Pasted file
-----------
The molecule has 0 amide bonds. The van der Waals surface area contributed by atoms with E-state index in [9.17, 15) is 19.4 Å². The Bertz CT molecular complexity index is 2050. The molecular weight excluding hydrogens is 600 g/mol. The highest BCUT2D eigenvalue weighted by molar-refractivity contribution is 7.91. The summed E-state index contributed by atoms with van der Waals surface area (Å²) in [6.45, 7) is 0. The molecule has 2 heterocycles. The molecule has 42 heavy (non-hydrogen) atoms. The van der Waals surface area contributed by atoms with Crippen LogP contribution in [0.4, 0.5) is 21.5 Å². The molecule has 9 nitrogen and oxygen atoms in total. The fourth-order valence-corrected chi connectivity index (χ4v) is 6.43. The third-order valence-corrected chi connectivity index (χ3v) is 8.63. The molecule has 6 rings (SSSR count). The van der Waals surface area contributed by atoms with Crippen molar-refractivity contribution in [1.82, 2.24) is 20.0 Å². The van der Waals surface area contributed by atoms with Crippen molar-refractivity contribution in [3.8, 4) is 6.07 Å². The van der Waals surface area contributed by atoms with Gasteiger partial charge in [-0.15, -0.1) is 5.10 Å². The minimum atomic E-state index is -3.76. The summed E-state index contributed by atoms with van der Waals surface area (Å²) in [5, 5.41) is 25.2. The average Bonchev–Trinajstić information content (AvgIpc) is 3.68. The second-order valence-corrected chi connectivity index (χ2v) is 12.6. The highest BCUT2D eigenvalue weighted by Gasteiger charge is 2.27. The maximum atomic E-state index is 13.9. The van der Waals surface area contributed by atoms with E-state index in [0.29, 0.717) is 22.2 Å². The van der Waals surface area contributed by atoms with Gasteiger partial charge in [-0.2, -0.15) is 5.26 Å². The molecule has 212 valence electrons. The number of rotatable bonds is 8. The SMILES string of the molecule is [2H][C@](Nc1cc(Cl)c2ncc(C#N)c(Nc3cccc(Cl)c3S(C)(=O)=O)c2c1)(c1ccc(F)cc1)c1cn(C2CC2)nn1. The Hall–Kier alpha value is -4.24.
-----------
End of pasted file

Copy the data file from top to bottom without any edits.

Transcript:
The molecule has 0 amide bonds. The van der Waals surface area contributed by atoms with E-state index in [9.17, 15) is 19.4 Å². The Bertz CT molecular complexity index is 2050. The molecular weight excluding hydrogens is 600 g/mol. The highest BCUT2D eigenvalue weighted by molar-refractivity contribution is 7.91. The summed E-state index contributed by atoms with van der Waals surface area (Å²) in [6.45, 7) is 0. The molecule has 2 heterocycles. The molecule has 42 heavy (non-hydrogen) atoms. The van der Waals surface area contributed by atoms with Crippen LogP contribution in [0.4, 0.5) is 21.5 Å². The molecule has 9 nitrogen and oxygen atoms in total. The fourth-order valence-corrected chi connectivity index (χ4v) is 6.43. The third-order valence-corrected chi connectivity index (χ3v) is 8.63. The molecule has 6 rings (SSSR count). The van der Waals surface area contributed by atoms with Crippen molar-refractivity contribution in [1.82, 2.24) is 20.0 Å². The van der Waals surface area contributed by atoms with Crippen molar-refractivity contribution in [3.8, 4) is 6.07 Å². The van der Waals surface area contributed by atoms with Gasteiger partial charge in [-0.15, -0.1) is 5.10 Å². The minimum atomic E-state index is -3.76. The summed E-state index contributed by atoms with van der Waals surface area (Å²) in [5, 5.41) is 25.2. The average Bonchev–Trinajstić information content (AvgIpc) is 3.68. The second-order valence-corrected chi connectivity index (χ2v) is 12.6. The highest BCUT2D eigenvalue weighted by Gasteiger charge is 2.27. The maximum atomic E-state index is 13.9. The van der Waals surface area contributed by atoms with E-state index in [0.29, 0.717) is 22.2 Å². The van der Waals surface area contributed by atoms with Gasteiger partial charge in [-0.2, -0.15) is 5.26 Å². The molecule has 212 valence electrons. The number of rotatable bonds is 8. The SMILES string of the molecule is [2H][C@](Nc1cc(Cl)c2ncc(C#N)c(Nc3cccc(Cl)c3S(C)(=O)=O)c2c1)(c1ccc(F)cc1)c1cn(C2CC2)nn1. The Hall–Kier alpha value is -4.24.